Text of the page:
Treating Acute Injuries

We’ve all been there. One moment you’re perfectly fine and then the next….BOOM! Something in your body doesn’t feel right. Maybe you tripped and fell while running, maybe you collided with another player while playing ultimate frisbee, maybe you were at work and twisted around suddenly when someone called your name. Whatever happened, you suffered what is called an acute injury.

What Are Acute Injuries?

An acute injury (often called sports injury) is trauma to your musculoskeletal system. In other words, when you hurt or otherwise damage your bones, muscles, and the soft tissues that hold everything together (ligaments, cartilage, tendons, etc). These usually happen suddenly from actions like falling, twisting, jumping, throwing, and running.

Don’t confuse acute injuries with chronic injuries. Acute injuries happen suddenly, while chronic injuries develop over time as a certain part of the body gathers strain from repetitive overuse.

Here are some common acute injuries:

  • Broken bones
  • Dislocations
  • Shin splints
  • Sprains
  • Bursitis
  • Torn ligaments
  • Muscle pulls


What Helps Provide the Best Recovery?

Often, less-serious acute injuries can be treated with the RICE method:


These actions work together to reduce swelling and inflammation so you can heal. However, the process can be slow, painful, and frustrating–especially if it’s keeping you from returning to work or participating in your favorite sports.

How Can An Accident and Injury Chiropractor Help Acute Injuries?

Here at Accelerate Health, our mission is to get you back to the activities you love faster. That’s why we offer many therapeutic services that can help speed up your recovery and quickly help you reduce swelling, inflammation, bruising, and pain.

Let’s use an example of an ankle sprain. If you fell and twisted your ankle while playing soccer, you’d likely want to get past the painful swelling and bruising as soon as possible, so you could get back out on the field. Here’s what your care would look like if you came into one of our Denver offices.


After initial evaluation and examination of your ankle, we would give you a diagnosis of an inversion ankle sprain (your ankle was injured by rolling inward) and begin treatment immediately.

Phase 1: Acute

In the acute phase, reducing swelling, inflammation, and pain would be the primary focus.

To help you increase your range of motion, we would begin with light soft tissue mobility work around the damaged ligament to bring in new blood flow and to push inflammatory fluid out of the area. We would start with the Graston Technique, using special stainless steel tools to stretch and rearrange your soft tissue to increase blood flow and promote the healing process.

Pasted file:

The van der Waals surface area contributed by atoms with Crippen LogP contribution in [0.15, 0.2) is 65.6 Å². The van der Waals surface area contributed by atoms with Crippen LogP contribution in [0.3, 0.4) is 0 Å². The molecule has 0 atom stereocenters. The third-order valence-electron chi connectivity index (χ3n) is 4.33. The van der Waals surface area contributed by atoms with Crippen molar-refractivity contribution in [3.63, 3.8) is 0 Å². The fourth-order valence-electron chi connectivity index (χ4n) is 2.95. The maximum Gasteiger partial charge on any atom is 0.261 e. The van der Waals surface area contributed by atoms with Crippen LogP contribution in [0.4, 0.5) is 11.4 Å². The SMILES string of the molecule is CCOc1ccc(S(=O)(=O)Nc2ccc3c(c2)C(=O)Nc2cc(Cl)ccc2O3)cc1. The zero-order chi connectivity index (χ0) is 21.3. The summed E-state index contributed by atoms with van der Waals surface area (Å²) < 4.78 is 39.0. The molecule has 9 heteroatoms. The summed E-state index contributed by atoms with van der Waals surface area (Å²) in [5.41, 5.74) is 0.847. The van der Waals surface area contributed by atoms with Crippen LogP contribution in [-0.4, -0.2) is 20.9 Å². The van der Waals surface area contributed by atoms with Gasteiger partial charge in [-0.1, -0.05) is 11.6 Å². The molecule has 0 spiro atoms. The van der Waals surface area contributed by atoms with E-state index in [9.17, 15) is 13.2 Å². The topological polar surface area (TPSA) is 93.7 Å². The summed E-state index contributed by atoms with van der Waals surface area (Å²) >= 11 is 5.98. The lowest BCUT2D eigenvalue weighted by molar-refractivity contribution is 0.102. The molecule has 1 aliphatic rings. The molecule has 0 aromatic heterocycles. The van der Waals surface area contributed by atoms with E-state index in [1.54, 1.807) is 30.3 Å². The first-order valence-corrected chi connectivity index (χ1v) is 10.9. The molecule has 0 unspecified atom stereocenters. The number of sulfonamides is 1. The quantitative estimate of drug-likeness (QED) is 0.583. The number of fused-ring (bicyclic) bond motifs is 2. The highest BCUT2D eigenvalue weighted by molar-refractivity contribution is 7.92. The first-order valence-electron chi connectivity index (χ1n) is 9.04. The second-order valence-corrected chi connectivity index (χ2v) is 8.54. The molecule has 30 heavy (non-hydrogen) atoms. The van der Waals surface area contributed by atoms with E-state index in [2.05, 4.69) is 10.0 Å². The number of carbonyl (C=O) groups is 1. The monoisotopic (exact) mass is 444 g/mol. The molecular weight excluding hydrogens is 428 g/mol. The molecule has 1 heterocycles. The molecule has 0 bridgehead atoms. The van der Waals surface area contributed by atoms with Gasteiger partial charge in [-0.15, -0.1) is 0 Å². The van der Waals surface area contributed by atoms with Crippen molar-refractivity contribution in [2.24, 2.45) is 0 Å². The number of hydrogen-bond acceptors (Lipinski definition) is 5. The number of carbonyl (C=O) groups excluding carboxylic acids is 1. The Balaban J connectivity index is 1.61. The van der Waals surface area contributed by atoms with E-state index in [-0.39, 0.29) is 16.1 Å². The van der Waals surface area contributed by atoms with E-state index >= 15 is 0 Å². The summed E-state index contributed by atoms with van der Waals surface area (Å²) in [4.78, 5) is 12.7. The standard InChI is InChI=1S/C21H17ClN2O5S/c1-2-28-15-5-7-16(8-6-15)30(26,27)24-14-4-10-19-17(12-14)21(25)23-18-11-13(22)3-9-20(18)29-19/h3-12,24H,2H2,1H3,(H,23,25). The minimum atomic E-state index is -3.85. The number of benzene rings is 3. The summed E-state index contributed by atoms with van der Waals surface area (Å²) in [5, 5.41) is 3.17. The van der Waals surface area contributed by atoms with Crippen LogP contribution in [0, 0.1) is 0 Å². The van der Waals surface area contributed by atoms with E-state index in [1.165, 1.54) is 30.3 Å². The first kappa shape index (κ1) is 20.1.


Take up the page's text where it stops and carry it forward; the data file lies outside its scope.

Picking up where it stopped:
Next, we would use cold laser therapy. Our class IV cold laser penetrates deep into the tissue and creates a chemical reaction within the cell. As a result the cell is stimulated to create more ATP. Why is this important? ATP is used as energy in the body, so more ATP will increase the amount of energy our body can use to heal. We’ve seen cold laser therapy significantly reduce bruising almost immediately.

Finally, we would perform kinesiotaping around your ankle to reduce pain and swelling. Our doctors love to use RockTape–an advanced kinesiotaping system that stabilizes your injury while still leaving range of motion and space for your blood to flow freely.

This acute phase would last 3-4 visits or roughly 2-3 weeks. We’d also give you exercises to do at home to promote your healing. (One of our favorites is writing the ABCs with your ankle!)

Phase 2: Subacute

Once you are out of the acute phase, you would enter the subacute phase. This phase of care would be focused on function and helping you to fully bear weight on your injured ankle. To do this, we’d draw upon lots of different techniques and tools, customizing your treatment to what your body would benefit most from.

Here’s some of the techniques we might use:

Graston Method: manipulating the muscle and connective tissue with specialized tools to increase bloodflow, reduce scar tissue, and increase mobility

Active Release Technique: a series of muscle movements and releases to increase mobility and reduce pain.

Voodoo Flossing: wrapping and releasing injured areas to promote blood flow and healing

Cupping: creating a vacuum over the injured area with special silicone cups to help with pain, inflammation, and blow flow

Dry Needling: inserting thin, monofilament needles into trigger points around the injury to reduce pain and increase range of motion.

A combination of these techniques is the gold standard of care. At this point we would be addressing the musculature surrounding the injured ligament to help provide better support and stability to the ligament. During this phase you would have new exercises to work on at home to help further increase the stability of your ankle.

Phase 3: Prevention

After you fully heal from your ankle sprain, you would, of course, want to prevent it from happening again. That’s why we work to educate you after your recovery on the best way to protect yourself from further injury.

In addition to teaching you safer ways to move, stretch, and warm up, we also encourage you to keep visiting our office to ensure you stay in tip-top shape.

In conclusion

Acute injuries are never fun, but here at Accelerate Health, we’re committed to helping you recover quickly with proven, non-invasive treatments that will get back to doing what you love. If you’re struggling with an injury–old or new–make an appointment today and get back on the path to health and happiness.

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